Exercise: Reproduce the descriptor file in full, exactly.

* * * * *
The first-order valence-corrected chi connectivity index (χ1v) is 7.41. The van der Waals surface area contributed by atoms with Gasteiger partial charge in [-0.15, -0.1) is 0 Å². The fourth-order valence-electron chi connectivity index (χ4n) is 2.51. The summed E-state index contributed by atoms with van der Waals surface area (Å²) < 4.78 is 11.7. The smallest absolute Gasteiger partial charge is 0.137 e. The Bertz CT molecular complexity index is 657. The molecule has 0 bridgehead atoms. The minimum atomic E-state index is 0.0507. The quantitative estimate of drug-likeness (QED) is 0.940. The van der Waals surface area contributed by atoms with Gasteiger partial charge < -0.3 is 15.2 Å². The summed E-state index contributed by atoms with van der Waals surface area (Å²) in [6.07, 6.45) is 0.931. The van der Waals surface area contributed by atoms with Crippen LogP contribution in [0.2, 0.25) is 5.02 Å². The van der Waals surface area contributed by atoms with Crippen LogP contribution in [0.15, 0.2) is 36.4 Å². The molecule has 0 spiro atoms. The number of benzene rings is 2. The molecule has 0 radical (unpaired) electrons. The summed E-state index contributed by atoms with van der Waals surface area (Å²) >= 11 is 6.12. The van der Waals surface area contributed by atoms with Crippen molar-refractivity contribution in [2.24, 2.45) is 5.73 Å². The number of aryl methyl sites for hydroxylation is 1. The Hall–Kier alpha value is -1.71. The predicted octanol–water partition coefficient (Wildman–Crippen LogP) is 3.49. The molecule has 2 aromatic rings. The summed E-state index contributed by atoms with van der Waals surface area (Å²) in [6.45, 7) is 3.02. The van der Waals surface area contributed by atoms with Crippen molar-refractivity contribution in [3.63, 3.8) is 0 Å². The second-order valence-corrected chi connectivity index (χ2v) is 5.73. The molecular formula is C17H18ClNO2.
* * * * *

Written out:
The first-order valence-corrected chi connectivity index (χ1v) is 7.41. The van der Waals surface area contributed by atoms with Gasteiger partial charge in [-0.15, -0.1) is 0 Å². The fourth-order valence-electron chi connectivity index (χ4n) is 2.51. The summed E-state index contributed by atoms with van der Waals surface area (Å²) < 4.78 is 11.7. The smallest absolute Gasteiger partial charge is 0.137 e. The Bertz CT molecular complexity index is 657. The molecule has 0 bridgehead atoms. The minimum atomic E-state index is 0.0507. The quantitative estimate of drug-likeness (QED) is 0.940. The van der Waals surface area contributed by atoms with Gasteiger partial charge < -0.3 is 15.2 Å². The summed E-state index contributed by atoms with van der Waals surface area (Å²) in [6.07, 6.45) is 0.931. The van der Waals surface area contributed by atoms with Crippen LogP contribution in [0.2, 0.25) is 5.02 Å². The van der Waals surface area contributed by atoms with Crippen LogP contribution in [0.15, 0.2) is 36.4 Å². The molecule has 0 spiro atoms. The number of benzene rings is 2. The molecule has 0 radical (unpaired) electrons. The summed E-state index contributed by atoms with van der Waals surface area (Å²) >= 11 is 6.12. The van der Waals surface area contributed by atoms with Crippen molar-refractivity contribution in [2.24, 2.45) is 5.73 Å². The number of aryl methyl sites for hydroxylation is 1. The Hall–Kier alpha value is -1.71. The predicted octanol–water partition coefficient (Wildman–Crippen LogP) is 3.49. The molecule has 2 aromatic rings. The summed E-state index contributed by atoms with van der Waals surface area (Å²) in [6.45, 7) is 3.02. The van der Waals surface area contributed by atoms with Crippen molar-refractivity contribution in [3.63, 3.8) is 0 Å². The second-order valence-corrected chi connectivity index (χ2v) is 5.73. The molecular formula is C17H18ClNO2.